Other friendlier nations, like Indonesia, merely restrict the amount of metal that can be exported. The archipelago nation’s ban on nickel shipments beyond its borders is designed to create a domestic mining and mineral processing industry. Yet most of Indonesia’s nickel production is owned and paid for by China.


Many of the world’s existing mines are being depleted, meaning operations have to move from surface to underground, or the orebody expanded laterally. Both involve huge extra expense. Ore grades too are falling, which means the cost of mining increases, as it requires more earthmoving to get smaller amounts of ore.


How to avert the impending metals supply crisis? More investment from the majors into the junior resource companies that actually go out and do the exploration would help — either through acquisitions, or the purchase of mining properties under development.


Institutional investors such as large banks and hedge funds used to invest in small mining companies, but many have exited the sector in pursuit of less risky propositions. The retail investor has all but fled the industry, due to losses incurred from the last downturn or aging out of the space. The investors replacing them have no knowledge of how to make money in junior mining, they don’t “get” gold, or they invest in sectors they understand, like tech and cryptocurrencies.


Amid the bleak mining landscape, however, there are shoots of green. Discoveries are being made, and the majors are still putting money into juniors, albeit few and far between. Barrick Gold’s $23.4 million investment in Hercules Silver is one example. Snowline Gold made two significant discoveries in the Yukon, including the Valley zone on their Rogue project, a near-surface, high-grade, bulk tonnage gold system.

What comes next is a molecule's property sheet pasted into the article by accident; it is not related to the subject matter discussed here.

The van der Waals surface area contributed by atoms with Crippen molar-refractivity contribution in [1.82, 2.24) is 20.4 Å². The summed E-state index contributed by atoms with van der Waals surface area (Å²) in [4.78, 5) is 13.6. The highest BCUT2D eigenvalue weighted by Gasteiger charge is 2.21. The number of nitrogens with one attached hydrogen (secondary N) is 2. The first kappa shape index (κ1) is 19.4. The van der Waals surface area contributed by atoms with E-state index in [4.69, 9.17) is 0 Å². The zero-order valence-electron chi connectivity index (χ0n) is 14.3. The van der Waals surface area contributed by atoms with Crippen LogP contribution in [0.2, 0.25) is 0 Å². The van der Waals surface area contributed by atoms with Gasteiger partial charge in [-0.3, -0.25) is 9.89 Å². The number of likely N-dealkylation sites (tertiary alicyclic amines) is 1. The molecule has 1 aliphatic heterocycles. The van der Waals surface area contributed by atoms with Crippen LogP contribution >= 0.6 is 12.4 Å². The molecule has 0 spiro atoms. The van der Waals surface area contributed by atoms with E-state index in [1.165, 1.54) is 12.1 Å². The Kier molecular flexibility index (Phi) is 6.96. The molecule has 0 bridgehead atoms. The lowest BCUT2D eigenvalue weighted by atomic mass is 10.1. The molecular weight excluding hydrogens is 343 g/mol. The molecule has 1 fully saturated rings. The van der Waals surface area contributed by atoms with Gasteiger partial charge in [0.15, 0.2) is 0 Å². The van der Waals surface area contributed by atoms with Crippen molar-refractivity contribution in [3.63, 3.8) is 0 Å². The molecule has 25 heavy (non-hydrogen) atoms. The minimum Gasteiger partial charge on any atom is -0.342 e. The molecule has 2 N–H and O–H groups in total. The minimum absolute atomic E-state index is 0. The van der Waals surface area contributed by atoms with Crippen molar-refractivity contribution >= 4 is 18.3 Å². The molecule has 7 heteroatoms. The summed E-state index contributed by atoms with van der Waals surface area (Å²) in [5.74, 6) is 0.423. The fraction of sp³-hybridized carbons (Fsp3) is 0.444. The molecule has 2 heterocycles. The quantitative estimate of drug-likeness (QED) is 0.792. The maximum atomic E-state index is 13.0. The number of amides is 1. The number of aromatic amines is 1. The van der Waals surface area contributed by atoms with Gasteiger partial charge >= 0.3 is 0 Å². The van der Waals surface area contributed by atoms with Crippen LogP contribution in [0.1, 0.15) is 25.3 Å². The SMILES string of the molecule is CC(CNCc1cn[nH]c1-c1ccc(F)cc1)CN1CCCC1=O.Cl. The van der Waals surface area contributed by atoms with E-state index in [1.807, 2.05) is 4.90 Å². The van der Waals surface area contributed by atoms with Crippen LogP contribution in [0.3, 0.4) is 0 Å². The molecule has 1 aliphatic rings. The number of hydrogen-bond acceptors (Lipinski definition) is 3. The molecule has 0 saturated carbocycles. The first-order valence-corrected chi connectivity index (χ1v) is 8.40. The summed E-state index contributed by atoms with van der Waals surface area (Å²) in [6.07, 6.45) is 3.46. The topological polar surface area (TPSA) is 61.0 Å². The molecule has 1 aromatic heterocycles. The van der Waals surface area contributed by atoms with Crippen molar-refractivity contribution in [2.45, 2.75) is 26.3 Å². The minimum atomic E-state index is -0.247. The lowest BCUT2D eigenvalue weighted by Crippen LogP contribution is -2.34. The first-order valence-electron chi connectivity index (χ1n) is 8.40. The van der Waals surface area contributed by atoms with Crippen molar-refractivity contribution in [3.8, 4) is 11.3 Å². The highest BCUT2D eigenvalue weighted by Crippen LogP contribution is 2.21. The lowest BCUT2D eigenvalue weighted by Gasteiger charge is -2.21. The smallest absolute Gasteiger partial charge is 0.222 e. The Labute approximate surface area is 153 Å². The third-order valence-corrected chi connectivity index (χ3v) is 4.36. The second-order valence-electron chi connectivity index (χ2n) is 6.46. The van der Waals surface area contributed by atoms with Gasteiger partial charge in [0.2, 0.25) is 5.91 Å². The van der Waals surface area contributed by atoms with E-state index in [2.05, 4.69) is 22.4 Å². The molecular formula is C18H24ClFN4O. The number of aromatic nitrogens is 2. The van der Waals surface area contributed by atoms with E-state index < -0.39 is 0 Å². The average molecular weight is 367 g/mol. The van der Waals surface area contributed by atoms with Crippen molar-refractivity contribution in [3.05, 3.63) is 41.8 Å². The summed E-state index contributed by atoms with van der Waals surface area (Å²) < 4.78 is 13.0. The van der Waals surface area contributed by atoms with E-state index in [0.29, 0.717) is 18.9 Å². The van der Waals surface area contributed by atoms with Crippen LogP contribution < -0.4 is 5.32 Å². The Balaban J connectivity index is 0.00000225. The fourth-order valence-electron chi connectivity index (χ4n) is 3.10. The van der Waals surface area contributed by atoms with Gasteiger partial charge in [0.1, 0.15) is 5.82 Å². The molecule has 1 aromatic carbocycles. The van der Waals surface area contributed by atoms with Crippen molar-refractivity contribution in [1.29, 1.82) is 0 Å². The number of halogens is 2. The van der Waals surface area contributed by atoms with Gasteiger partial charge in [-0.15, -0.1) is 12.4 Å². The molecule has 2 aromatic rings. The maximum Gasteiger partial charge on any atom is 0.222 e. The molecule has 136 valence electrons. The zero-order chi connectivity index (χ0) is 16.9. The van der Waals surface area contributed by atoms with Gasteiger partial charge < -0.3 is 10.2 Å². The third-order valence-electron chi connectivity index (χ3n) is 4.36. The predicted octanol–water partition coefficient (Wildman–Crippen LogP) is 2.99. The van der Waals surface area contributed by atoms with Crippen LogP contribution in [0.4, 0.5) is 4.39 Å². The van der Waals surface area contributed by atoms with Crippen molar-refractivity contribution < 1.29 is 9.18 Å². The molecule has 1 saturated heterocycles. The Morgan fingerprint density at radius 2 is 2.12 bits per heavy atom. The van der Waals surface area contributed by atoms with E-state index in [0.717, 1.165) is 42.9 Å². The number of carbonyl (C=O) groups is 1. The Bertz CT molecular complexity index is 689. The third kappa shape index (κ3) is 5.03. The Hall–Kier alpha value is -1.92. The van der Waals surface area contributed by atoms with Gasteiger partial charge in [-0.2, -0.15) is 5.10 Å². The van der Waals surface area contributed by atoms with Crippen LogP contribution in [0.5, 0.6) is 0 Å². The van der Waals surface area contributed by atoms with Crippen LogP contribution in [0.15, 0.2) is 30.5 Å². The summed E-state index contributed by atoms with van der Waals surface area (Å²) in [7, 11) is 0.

New talent can be coaxed into the industry if mining companies embrace technology and begin adding the new jobs that come with it. There are opportunities in industrial automation, robotics and artificial intelligence, for example.


Changing the mining culture to align more with the younger generation’s values is a bigger challenge that will take time to address.


One area that seems to be improving is the number of women in mining. The above-mentioned report on Chile, by the CCM-Aleva Alliance, concluded that female participation in the industry is at 15%, where one in every three hires was a woman. Participation in decision-making decisions reached 17%. The country is better positioned in terms of women’s participation in the mining industry than Peru, and at the same level as the United States (see figure below).


McKinsey said multiple mining companies have boosted the proportion of women they employ. BHP increased their female payroll from about 21% to 32% from 2017 to 2022, Teck from 17% to 24%, and Anglo American from 19% to 24%.


Source: CCM-Eleva Alliance


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Posted February 12, 2024